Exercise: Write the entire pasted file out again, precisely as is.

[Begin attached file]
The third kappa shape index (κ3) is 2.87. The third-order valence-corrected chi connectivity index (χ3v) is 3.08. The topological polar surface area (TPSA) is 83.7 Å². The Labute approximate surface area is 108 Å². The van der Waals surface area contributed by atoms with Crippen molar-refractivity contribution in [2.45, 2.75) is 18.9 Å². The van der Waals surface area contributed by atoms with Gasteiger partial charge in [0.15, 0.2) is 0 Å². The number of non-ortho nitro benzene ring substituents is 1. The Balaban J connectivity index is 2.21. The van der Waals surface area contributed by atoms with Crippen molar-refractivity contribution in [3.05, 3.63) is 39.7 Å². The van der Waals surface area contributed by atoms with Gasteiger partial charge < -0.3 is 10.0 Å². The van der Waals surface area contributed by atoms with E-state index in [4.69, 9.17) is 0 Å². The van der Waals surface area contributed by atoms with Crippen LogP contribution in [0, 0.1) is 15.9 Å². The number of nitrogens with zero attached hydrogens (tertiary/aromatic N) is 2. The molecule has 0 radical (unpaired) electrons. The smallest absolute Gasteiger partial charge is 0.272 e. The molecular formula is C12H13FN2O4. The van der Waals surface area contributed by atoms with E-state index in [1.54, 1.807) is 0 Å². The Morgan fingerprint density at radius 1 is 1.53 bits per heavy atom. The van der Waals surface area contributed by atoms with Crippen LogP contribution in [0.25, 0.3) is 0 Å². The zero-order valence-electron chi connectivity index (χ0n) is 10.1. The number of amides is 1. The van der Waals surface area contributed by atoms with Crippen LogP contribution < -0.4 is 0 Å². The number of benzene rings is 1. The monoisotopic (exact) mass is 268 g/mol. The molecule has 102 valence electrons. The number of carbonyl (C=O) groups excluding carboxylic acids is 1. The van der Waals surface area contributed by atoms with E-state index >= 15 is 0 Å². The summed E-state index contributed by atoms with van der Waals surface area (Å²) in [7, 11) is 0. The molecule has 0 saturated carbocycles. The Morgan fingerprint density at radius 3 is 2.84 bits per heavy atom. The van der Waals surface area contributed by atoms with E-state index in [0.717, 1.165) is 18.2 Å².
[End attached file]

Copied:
The third kappa shape index (κ3) is 2.87. The third-order valence-corrected chi connectivity index (χ3v) is 3.08. The topological polar surface area (TPSA) is 83.7 Å². The Labute approximate surface area is 108 Å². The van der Waals surface area contributed by atoms with Crippen molar-refractivity contribution in [2.45, 2.75) is 18.9 Å². The van der Waals surface area contributed by atoms with Gasteiger partial charge in [0.15, 0.2) is 0 Å². The number of non-ortho nitro benzene ring substituents is 1. The Balaban J connectivity index is 2.21. The van der Waals surface area contributed by atoms with Crippen molar-refractivity contribution in [3.05, 3.63) is 39.7 Å². The van der Waals surface area contributed by atoms with Gasteiger partial charge < -0.3 is 10.0 Å². The van der Waals surface area contributed by atoms with E-state index in [4.69, 9.17) is 0 Å². The van der Waals surface area contributed by atoms with Crippen LogP contribution in [0, 0.1) is 15.9 Å². The number of nitrogens with zero attached hydrogens (tertiary/aromatic N) is 2. The molecule has 0 radical (unpaired) electrons. The smallest absolute Gasteiger partial charge is 0.272 e. The molecular formula is C12H13FN2O4. The van der Waals surface area contributed by atoms with E-state index in [1.54, 1.807) is 0 Å². The Morgan fingerprint density at radius 1 is 1.53 bits per heavy atom. The van der Waals surface area contributed by atoms with Crippen LogP contribution in [0.25, 0.3) is 0 Å². The zero-order valence-electron chi connectivity index (χ0n) is 10.1. The number of amides is 1. The van der Waals surface area contributed by atoms with Crippen LogP contribution < -0.4 is 0 Å². The number of benzene rings is 1. The monoisotopic (exact) mass is 268 g/mol. The molecule has 102 valence electrons. The number of carbonyl (C=O) groups excluding carboxylic acids is 1. The van der Waals surface area contributed by atoms with E-state index >= 15 is 0 Å². The summed E-state index contributed by atoms with van der Waals surface area (Å²) in [7, 11) is 0. The molecule has 0 saturated carbocycles. The Morgan fingerprint density at radius 3 is 2.84 bits per heavy atom. The van der Waals surface area contributed by atoms with E-state index in [0.717, 1.165) is 18.2 Å².